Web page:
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  • Writer's pictureShai Grabie

Underfunded Pensions & Black Americans 2023 Report By Economist Shai Grabie

April 17, 2024



Blacks in the United States have faced persistent bias and exploitation in housing, lending and employment, which has hampered the community’s ability to build wealth and trapped many in cycles of generational poverty. This pattern of exploitation risks repeating itself for the beneficiaries of state and local pensions, a matter that disproportionately affects black Americans. It is important for elected representatives to prioritize pension funding so that pensions are positioned to meet their future obligations.


State and local pension funds operate as follows: Pension funds collect money from employees, employers and taxpayers, make projections about future payouts and invest in a mix of assets to meet future obligations. The funded status of a pension plan is determined based on the assets in the plan and future payments discounted at a selected rate.


In the United States there are roughly 6,000 state and local pension plans, with assets dominated by 300 large state-administered plans that control in the vicinity of $5 trillion in assets. Per data from Equable Institute, in 2007, state and local pension funds in the United States were over 92% funded. The 2007-2008 housing market bubble collapse and the Great Recession that followed brought about a sharp drop in funded ratios across the board, but in the past decade, increased employee contributions, taxpayer funding and an extended bull market in stocks helped these pension funds reach a nearly 85% funded ratio across all states.


This situation has begun to reverse itself. The year 2022 was a down year for both stock and bond markets, pulling state and local pension funds to funded ratios below 78%. And this 78% figure is an aggregate number for all U.S. states. Funding ratios vary widely by state. Pension systems in states such as New Jersey, Connecticut, Kentucky and Illinois are severely underfunded, and other states.


Further, there are risks to the markets going forward. The large government, corporate and individual debt built up in the low-interest rate environment of the last two decades faces refinancing risk, and a prolonged period of higher interest rates would weigh on asset prices. This is all occurring as the baby boomer generation is drawing down pension balances, limiting the ability of pension funds to make up the projected gap.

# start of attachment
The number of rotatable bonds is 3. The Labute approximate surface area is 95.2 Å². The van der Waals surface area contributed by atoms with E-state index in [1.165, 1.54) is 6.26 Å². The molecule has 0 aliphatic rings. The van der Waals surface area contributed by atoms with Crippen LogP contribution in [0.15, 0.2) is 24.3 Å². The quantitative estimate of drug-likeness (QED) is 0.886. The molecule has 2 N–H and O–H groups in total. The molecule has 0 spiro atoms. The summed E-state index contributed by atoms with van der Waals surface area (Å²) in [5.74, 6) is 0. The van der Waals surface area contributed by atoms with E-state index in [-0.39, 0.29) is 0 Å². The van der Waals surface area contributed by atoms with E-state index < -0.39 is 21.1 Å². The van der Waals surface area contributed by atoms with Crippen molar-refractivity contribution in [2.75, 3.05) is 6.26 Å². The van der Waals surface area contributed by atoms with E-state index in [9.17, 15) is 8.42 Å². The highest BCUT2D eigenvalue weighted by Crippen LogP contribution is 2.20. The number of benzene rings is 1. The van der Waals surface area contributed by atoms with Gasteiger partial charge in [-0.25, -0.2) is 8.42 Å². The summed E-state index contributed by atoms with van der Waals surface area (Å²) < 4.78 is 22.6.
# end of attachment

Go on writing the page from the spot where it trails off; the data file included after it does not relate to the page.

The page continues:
The weakening forecast spotlights governance risk, especially at smaller funds. Pension funds have already diversified their portfolios to include investments in higher fee generating private equity and hedge funds, and pension funds in deficit positions are more likely to take bigger investment risks or use aggressive discount underfunded pension fund.


While states have increased their pension funding, in the more severe cases, there are limitations to what a state can do. New Jersey has pension assets below $100 billion, pension liabilities of over $200 billion, and a state budget of only $50 billion. Outside of increased taxpayer funding to close the gap, the potential fixes are not painless. Not all states offer cost of living adjustments, allowing inflation to erode purchasing power. Funds may seek to negotiate a reduction in benefits, which is particularly harmful for public employees who are not eligible for Social Security benefits. The alternative to no reduction in benefits is cuts to basic services. President Biden recently announced a $36 billion bailout for the Central States Pension Fund as part of American Rescue Plan, but it is not clear that the federal government will at a later date be willing or able to provide the current estimated $1.5 trillion needed to bail out state and local pension systems across the United States.



The weakness in pension funding poses a particular risk to black communities. In a country where black unemployment has been persistently higher than the national average, state and local government employment has uniquely been a bright spot. According to the Equal Employment Opportunity Commission, in 2005 blacks held

18.9% of State and Local Government jobs while representing 12.6% of the total population of the United States. This ratio has only slightly declined since. In 2019, the latest year for which data is available, blacks accounted for 18.3% of State and Local Government jobs, while representing only 13.6% of the total population of the United States.


State and local government jobs have traditionally paid less than private sector jobs. The cost of this is a reduced ability to afford a home. The trade off is the promise to provide a steady stream of income in retirement to workers who have earned their pensions, often through a lifetime of service, to cover their expenses in retirement and keep from becoming a financial burden on their families. Given this, it is important for elected officials to ensure pension funds receive the cash injections they need to avert a later crisis. This can be an important step in breaking the cycle of exploitation and poverty.







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